Halloween Safety Made Easy
Here’s a collection of tips on how to make sure your Halloween remains a safe one.
- Before Halloween:
- Try to choose bright costumes, and have children carry flashlights or glow sticks so they are easily visible.
- Plan a trick-or-treating route in familiar neighborhoods with well-lit streets.
- Make sure children know your cellphone number, their home phone number, and address in case you get separated.
- Teach children how to call 911 in an emergency.
- Teach children to say “NO!” in a loud voice if someone tries to get them to go somewhere, accept anything other than a treat or leave with them. Tell them to try everything to escape, including yelling, hitting, and kicking.
- On Halloween:
- Make sure older children take friends and stay together while trick-or-treating.
- Never send younger children out alone- they should be with a parent, guardian, or another trusted adult.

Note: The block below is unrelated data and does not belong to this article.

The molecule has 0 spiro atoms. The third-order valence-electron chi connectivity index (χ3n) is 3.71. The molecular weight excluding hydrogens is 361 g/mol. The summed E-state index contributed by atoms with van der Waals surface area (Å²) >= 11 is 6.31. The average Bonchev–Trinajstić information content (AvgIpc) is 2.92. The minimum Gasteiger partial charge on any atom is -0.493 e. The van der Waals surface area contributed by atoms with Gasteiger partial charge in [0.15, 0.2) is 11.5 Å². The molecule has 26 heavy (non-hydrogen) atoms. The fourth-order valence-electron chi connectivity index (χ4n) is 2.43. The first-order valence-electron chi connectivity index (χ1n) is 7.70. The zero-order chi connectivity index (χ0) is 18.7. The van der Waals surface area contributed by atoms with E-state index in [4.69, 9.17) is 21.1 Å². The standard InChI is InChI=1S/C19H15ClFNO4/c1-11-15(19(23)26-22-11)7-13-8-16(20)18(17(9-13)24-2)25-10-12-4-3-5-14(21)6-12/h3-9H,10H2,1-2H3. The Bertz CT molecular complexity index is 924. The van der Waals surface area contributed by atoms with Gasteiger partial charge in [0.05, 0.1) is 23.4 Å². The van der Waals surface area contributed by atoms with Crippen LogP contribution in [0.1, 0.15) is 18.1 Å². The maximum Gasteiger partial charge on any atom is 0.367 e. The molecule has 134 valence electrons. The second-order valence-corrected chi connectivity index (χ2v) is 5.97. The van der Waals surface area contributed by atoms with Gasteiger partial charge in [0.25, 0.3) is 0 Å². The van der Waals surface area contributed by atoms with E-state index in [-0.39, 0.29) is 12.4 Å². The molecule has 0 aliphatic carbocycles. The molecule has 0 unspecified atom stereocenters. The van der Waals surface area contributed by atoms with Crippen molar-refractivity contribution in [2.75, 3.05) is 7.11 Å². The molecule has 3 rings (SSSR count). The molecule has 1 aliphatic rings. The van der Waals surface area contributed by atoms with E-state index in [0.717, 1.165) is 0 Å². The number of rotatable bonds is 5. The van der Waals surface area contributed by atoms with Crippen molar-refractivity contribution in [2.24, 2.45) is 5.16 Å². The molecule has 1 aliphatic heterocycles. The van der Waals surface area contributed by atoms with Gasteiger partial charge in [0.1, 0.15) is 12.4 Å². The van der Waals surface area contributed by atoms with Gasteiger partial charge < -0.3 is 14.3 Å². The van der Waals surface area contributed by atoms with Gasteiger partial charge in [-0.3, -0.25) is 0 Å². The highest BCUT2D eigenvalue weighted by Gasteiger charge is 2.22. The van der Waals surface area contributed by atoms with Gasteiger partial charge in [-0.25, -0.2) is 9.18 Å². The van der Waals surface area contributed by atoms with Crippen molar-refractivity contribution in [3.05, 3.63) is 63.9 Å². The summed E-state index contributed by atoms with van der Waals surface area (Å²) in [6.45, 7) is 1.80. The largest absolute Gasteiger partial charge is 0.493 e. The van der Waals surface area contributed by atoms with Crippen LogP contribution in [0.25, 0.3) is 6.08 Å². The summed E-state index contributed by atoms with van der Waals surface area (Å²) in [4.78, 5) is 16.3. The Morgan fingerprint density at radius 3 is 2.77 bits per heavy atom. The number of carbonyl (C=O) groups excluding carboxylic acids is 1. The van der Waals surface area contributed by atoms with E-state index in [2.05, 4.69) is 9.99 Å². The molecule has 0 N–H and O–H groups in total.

- Always walk younger children to the door to receive treats.
- Don’t let children enter a home unless you’re with them.
- Be sure children do no approach any vehicle, occupied or not, unless you are with them.
- Other tips:
- Hold a flashlight while trick-or-treating. Make sure you’re walking and not running from house to house.
- Always test make-up in a small area first. Remove it before bedtime to prevent possible skin and eye irritation.
- Look both ways before crossing the street. Use established crosswalks.
- Lower your risk of eye injury by not wearing decorative contact lenses.
- Only walk on sidewalks. If not possible, walk along the far edge of the road facing traffic.
- Wear well-fitting masks, costumes, and shoes to avoid blocked vision, trips, and falls.
- Eat only factory-wrapped treats. Avoid eating homemade treats made by strangers.
- Enter homes only if you’re with a trusted adult. Only visit well-lit houses. Don’t stop at dark houses. Never accept rides from strangers.
- Never walk near lit candles or luminaries. Be sure to wear flame resistant costumes.
For more information on Halloween Safety, visit the Centers for Disease Control and Prevention www.cdc.gov, Safe Kids Worldwide www.safekids.org, the National Fire Protection Association www.nfpa.org and the U.S. Fire Administration & Federal Emergency Management Agency www.usfa.fema.gov.